But after Philly grabbed Ben Simmons with the top pick in the 2016 draft, the Sixers’ rebuild found its keystone. Despite a glut of big men on the roster, the 19-year-old Australian’s talent is so visible that it burns through the fog. Simmons, a 6-foot-10 Range Rover with the ability to rifle pinpoint passes while accelerating up the floor — singularly clarifies the Sixers’ roster composition, offensive philosophy, and style of play. In his first two summer league games, he racked up 15 rebounds and 11 assists, with many of those dimes delivered via no-look passes at needle-threading angles. He hasn’t shown any ability to shoot (or much interest), but he has the speed, poise, and flair of a jumbo-size Jason Kidd.
Going forward, Philly will make its bones with Simmons outrunning bigs, out-muscling littles, lofting oops, and flicking assists to shooters camped around the arc. He can be the Delaware Valley’s answer to LeBron James or Draymond Green: an über-skilled forward who gives his team the gleam of futurism.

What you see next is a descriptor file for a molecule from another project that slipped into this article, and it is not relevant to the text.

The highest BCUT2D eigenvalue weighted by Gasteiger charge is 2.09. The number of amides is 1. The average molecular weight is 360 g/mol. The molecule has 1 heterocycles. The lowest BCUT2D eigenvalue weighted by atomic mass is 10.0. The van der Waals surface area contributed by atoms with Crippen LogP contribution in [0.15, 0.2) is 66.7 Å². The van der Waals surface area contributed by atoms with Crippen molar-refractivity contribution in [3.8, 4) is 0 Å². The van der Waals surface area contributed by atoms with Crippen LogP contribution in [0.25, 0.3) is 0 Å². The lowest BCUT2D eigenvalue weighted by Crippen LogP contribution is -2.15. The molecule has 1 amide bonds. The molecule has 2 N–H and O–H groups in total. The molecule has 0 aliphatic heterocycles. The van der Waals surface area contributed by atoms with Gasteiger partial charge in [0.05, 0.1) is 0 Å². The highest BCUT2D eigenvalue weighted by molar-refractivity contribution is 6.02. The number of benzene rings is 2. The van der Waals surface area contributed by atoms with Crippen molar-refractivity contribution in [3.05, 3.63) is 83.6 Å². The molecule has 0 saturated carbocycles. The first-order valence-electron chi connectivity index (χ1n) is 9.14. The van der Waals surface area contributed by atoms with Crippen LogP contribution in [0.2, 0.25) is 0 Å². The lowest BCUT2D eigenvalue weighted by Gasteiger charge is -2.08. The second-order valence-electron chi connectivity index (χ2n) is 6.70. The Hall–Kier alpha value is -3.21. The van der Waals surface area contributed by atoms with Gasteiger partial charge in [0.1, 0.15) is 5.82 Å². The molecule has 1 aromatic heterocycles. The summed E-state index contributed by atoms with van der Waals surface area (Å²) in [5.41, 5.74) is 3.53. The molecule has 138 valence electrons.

He needs help, though. Embiid is a gifted giant whose potential greatness comes with a tiny caveat: He has spent all of his first two seasons sidelined with a navicular fracture in his right foot. To his credit, he has tweeted through it. We haven’t seen him play in a competitive setting (like, say, half-court, two-on-two games to seven by ones, take everything back), and video snippets of his workouts are pored over like grainy alien-autopsy photos.
But if that bone can support a mammoth, leaping, running human, Embiid has the supreme talent to become a franchise-anchoring interior presence. With hulking size, a deft shooting touch, and the strength of 1,000 Shirley Temples, he may be a top-five center the moment he steps on the floor (minutes restrictions notwithstanding).